Leeward Islands, Caribbean
Written by Missy Johnston
Caribbean charters often embark or disembark in Antigua in the Caribbean with an Antigua yacht charter embarking in either English or Falmouth Harbor, the “hubs” of Caribbean yachting. The ease of international air travel is one reason yacht captains prefer meeting their guests here, but another reason is the island’s extensive archipelago of cays and islets. Antigua’s superior anchorages and strategic location attracted colonial powers and the Dutch, French, and English fought many battles over control of this island until the English prevailed in 1667. Antigua remained under British control until achieving full independence in 1981 and the colonial influence is evident in the colonial architecture, and in its marine industry. Today, the many cays and islets attract a wide variety of private crewed yachts that make up quite a fleet available for Antigua yacht charter.
Boats and beaches go hand in hand and along with the numerous marinas on the island, Antigua proudly boasts 365 beautiful beaches, “one for every day of the year,” as locals say. Along with stunning beaches, Antigua boasts superb restaurants, historical sites, and fun nightlife.
What to See and Do on Yacht Charter on Antigua Island, Caribbean
Nelson’s Dockyard: Antigua’s most famous attraction is the world’s only Georgian-era dockyard still in use, a treasure trove for history and nautical buffs alike. By 1704 English Harbor was in regular use as a garrisoned station and was named after the famous British naval hero in the 1940’s, in memory of the 26-year-old Horatio Nelson who sailed into English Harbor on the HMS Boreas to serve as captain of the Leeward Island Station. When the Royal Navy abandoned the station at English Harbor in 1889, it fell into a state of decay but was rescued and repairs were made to reopened as Nelson’s Dockyard in 1961. Within the compound are crafts shops, restaurants, and two splendidly restored 18th-century hotels, the Admiral’s Inn and the Copper & Lumber Store Hotel, worth peeking into. The Dockyard National Park also includes serene nature trails beaches, rock pools, crumbling plantation ruins and hilltop forts. There is also today, an interpretation center on nearby Dow’s Hill with a 15 minute video about the National Park.
Harmony Hall: Harmony Hall is a lovely art gallery and restaurant built on the foundation of a 17th-century sugar-plantation. Originally operated by local artists, Harmony Hall is now run by an Italian couple who has added a superb restaurant and cottages. But, the main attraction is still the gallery, a large exhibit space, which hosts Caribbean and International art works. Spend an afternoon browsing, lunching, and then snorkeling at nearby Green Island.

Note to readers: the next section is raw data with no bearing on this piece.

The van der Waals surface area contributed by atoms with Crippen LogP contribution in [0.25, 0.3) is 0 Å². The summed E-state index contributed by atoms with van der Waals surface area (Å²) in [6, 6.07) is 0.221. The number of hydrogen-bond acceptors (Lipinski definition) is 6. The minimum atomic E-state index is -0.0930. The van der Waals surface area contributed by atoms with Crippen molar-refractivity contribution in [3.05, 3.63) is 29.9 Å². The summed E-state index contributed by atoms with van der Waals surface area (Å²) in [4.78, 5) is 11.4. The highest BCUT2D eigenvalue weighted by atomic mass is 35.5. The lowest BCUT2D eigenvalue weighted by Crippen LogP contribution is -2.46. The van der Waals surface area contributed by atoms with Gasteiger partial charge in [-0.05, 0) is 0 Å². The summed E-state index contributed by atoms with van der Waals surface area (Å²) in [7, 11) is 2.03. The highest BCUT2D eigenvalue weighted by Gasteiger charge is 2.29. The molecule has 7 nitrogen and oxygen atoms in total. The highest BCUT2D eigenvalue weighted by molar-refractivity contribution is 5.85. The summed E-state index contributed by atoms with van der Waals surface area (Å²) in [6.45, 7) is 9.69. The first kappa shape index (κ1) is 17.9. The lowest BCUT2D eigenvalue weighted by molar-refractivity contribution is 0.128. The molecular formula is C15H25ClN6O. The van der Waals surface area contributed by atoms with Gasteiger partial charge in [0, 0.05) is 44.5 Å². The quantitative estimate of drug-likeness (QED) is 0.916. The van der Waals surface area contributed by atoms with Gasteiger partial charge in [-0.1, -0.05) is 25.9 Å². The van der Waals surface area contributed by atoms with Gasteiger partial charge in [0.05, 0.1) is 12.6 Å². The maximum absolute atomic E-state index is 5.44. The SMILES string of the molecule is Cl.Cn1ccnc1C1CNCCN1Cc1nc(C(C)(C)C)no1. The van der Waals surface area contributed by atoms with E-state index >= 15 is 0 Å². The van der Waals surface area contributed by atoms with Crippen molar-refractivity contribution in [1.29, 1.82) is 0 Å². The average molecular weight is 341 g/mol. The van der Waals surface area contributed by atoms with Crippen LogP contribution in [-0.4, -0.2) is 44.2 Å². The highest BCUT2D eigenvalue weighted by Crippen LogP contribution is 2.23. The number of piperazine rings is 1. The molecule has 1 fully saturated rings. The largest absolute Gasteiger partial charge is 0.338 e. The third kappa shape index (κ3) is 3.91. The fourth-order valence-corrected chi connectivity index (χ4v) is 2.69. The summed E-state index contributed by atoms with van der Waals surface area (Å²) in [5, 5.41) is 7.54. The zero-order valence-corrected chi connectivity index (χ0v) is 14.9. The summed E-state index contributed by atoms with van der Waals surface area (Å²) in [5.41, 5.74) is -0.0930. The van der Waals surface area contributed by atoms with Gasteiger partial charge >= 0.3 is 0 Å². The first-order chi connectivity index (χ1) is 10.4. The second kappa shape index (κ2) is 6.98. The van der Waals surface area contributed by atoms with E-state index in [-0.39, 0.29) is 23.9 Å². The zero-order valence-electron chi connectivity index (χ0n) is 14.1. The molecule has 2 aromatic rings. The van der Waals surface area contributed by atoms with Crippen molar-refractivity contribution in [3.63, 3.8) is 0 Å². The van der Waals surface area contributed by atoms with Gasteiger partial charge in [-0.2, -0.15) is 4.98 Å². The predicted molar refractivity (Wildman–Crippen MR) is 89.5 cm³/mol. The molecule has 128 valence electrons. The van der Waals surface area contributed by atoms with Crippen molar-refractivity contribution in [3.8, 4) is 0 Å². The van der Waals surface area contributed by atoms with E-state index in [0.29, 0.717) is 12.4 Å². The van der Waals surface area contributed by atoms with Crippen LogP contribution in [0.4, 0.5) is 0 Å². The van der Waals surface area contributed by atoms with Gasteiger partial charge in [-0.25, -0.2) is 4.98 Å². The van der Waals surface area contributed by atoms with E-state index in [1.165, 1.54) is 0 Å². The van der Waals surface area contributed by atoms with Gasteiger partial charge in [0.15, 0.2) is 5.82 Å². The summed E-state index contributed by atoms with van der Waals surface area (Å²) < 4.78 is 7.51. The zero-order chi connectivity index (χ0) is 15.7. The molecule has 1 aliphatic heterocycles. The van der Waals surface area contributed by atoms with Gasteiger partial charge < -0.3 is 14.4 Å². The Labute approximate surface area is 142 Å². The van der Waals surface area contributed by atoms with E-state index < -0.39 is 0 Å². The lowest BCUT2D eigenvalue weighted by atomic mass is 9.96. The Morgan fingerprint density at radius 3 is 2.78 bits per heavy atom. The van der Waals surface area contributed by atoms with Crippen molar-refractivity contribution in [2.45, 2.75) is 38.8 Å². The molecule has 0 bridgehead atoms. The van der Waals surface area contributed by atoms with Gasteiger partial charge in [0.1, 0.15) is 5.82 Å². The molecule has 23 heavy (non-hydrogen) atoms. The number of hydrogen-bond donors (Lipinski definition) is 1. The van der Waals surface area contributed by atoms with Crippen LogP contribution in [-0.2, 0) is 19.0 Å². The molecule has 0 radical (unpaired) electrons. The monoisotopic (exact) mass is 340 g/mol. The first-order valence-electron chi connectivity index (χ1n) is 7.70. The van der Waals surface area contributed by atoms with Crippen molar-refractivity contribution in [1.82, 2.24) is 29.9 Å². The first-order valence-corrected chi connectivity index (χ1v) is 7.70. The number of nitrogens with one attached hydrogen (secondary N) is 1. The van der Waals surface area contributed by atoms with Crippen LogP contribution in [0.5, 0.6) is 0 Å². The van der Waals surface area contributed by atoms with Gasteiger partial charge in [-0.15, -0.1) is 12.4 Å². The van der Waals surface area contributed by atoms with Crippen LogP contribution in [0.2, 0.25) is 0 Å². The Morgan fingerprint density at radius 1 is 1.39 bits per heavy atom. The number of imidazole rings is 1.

Shirley Heights: This bluff affords a spectacular view of English Harbor. At the top is Shirley Heights Lookout, a restaurant built into the remnants of the 18th-century fortifications. Most notable for its boisterous Sunday night “Jump Up” barbecues that continue into the night with live steel drum music and dancing, it serves dependable burgers, pumpkin soup, grilled meats, and rum punches.
Darkwood Beach: This beige ribbon on the southwest coast has stunning views of Montserrat. Although popular with locals on weekends, it’s virtually deserted during the week and the waters are generally calm.
Dickenson Bay: Along a lengthy stretch of powder-soft white sand and exceptionally calm water you can find small and large hotels, water sports, concessions, and beachfront restaurants.
Half Moon Bay: This ¾-mile ivory crescent is a prime snorkeling and windsurfing area. On the Atlantic side of the island, the water can be quite rough at times, attracting a few intrepid hardcore surfers. The northeastern end, where a protective reef offers spectacular snorkeling, is much calmer.
No longer a British Island, Antigua has a life and feel all its own with tinges of colonial plantation and naval life mixed with a vibrant island life with “Jump Ups”, beach bars, a Casino, and beautiful beaches.